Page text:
Vitamin C and E, Lutein, and zeaxanthin, a group of anti-oxidants with Vitamin C, having much concentration in the aqueous humour which helps nourish the cornea and lens and minimizing oxidative stress, reducing the risk of cataract formation. Including some foods like oranges, lemons, and tangerines in your diet is great for vitamin C.
Lutein and zeaxanthin, are natural pigments concentrated in the macular (the central part of the eye that controls distinct vision). These function as a natural sunblock, protecting the eyes from harmful blue light. Thankfully, they can be found in great amounts in green leafy vegetables like spinach, kale, parsley, okra, and other sources such as tomatoes, peppers, etc.
These nutrients are known to prevent the risk of developing Age-related Macular Degeneration (AMD), a condition usually seen in adults aged 50 and above that breaks down the macular and subsequently leads to vision loss if not treated on time.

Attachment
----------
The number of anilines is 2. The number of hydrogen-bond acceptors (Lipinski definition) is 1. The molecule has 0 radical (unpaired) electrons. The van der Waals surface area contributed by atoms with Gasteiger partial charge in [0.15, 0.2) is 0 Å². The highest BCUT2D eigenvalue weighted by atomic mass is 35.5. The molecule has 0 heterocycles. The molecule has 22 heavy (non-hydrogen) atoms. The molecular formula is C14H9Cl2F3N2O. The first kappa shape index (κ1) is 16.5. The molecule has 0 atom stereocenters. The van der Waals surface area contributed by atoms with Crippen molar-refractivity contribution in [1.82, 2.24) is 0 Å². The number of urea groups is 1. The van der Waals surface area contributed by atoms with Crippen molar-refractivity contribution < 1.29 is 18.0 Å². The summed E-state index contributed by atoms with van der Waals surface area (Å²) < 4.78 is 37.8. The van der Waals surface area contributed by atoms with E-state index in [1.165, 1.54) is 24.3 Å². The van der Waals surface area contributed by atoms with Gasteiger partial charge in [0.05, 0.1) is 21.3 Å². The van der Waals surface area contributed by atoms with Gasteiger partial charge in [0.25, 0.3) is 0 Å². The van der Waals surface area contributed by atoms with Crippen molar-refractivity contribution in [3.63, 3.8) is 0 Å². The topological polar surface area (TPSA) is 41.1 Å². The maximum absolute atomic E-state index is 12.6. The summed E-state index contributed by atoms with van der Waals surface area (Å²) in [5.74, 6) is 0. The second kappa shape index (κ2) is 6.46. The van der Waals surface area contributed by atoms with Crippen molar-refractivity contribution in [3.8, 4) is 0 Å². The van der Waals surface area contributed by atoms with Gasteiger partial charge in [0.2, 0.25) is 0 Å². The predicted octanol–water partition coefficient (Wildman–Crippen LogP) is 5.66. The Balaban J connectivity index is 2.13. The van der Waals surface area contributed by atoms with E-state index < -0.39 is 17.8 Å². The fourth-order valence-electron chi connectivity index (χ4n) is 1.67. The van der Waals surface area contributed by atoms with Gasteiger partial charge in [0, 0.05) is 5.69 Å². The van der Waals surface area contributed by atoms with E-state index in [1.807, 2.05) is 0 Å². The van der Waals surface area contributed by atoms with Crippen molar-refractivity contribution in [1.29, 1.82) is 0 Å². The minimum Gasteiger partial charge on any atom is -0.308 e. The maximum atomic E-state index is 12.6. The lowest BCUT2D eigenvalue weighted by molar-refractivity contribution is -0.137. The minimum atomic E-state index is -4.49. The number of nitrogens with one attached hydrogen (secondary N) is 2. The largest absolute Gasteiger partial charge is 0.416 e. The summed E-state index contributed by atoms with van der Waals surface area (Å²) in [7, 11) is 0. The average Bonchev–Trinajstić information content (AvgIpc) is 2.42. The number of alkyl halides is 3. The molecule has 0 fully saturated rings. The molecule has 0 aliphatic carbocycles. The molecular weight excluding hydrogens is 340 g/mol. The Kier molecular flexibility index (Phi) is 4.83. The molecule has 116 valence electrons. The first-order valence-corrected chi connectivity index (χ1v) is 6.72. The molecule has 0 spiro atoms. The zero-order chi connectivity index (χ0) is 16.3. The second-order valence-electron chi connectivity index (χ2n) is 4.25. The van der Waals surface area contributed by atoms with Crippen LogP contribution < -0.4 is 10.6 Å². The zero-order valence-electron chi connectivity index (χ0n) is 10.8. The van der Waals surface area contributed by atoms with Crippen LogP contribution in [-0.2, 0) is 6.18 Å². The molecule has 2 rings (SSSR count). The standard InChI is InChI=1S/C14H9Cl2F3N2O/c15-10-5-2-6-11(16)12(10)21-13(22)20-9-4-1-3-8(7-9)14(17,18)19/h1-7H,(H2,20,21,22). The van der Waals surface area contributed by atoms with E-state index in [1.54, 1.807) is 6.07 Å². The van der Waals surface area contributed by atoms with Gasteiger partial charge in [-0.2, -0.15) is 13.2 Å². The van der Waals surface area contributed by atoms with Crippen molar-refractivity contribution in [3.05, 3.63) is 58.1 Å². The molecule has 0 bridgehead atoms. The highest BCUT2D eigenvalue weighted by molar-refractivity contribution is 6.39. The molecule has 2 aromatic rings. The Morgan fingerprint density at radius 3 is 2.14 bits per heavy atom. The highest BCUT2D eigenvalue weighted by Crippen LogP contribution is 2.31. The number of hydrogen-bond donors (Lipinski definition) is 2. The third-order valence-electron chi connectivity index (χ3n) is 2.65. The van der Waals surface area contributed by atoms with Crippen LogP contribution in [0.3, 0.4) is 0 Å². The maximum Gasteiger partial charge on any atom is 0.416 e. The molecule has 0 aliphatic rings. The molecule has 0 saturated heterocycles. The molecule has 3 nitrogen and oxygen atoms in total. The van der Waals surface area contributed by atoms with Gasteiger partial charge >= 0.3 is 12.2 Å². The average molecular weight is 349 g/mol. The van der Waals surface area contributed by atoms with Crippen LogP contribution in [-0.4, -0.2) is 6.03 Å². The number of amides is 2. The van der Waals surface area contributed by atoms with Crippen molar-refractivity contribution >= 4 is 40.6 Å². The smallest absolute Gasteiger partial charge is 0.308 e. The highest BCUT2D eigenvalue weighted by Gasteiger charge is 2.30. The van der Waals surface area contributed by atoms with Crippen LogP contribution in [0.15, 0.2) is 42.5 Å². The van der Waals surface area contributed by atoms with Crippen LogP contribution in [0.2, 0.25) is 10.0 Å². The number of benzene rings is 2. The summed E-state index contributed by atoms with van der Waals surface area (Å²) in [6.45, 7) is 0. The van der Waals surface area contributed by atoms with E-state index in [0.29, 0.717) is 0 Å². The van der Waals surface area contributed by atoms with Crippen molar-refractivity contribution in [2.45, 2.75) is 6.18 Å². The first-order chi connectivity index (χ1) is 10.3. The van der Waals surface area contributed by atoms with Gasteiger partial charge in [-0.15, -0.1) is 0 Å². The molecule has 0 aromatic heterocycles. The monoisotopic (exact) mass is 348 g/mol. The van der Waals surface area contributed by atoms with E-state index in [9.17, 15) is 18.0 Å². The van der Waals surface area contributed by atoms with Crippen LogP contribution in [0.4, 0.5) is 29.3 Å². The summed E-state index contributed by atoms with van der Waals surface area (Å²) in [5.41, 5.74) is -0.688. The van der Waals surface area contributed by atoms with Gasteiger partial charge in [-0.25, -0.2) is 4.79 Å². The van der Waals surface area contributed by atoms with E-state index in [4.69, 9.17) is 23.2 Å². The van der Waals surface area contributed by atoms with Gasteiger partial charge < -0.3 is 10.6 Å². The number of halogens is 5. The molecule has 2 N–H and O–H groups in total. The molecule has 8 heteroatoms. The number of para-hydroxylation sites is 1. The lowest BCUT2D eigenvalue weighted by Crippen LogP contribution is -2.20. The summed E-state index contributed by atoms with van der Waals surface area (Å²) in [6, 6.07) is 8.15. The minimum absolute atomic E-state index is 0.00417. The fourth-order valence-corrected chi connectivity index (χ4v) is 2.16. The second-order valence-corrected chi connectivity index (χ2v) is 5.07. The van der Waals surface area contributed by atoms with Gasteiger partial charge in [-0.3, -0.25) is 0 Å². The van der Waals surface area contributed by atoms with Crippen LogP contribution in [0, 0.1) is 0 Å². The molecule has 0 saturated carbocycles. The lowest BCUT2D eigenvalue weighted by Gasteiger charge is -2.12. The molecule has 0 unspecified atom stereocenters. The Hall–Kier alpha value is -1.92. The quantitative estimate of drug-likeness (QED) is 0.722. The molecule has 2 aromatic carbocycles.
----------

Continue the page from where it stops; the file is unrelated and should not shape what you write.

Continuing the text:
Other nutrients include Omega-3 fatty acids, zinc, vitamin D, etc. So, throw in the tuna, sardines, salmon, seeds and nuts, some beans, cheese, milk, etc for these nutrients and drink a lot of water because it regulates the activities in your body.
It is estimated that about 90% of vision impairment could have been prevented or treated of which a great deal is based on general eye care, early detection of symptoms, and most importantly, balanced nutrition.
In conclusion, from the way objects are perceived to the uniqueness of each iris, our eyes hold secrets waiting to be discovered. However, with great gifts come great responsibilities. Start by incorporating eye-friendly foods into your diet, and don’t forget to follow the 20-20-20 rule to keep your eyes refreshed during screen time.
By doing so, you will not only preserve your precious sight but also ensure a future filled with vibrant, clear vision!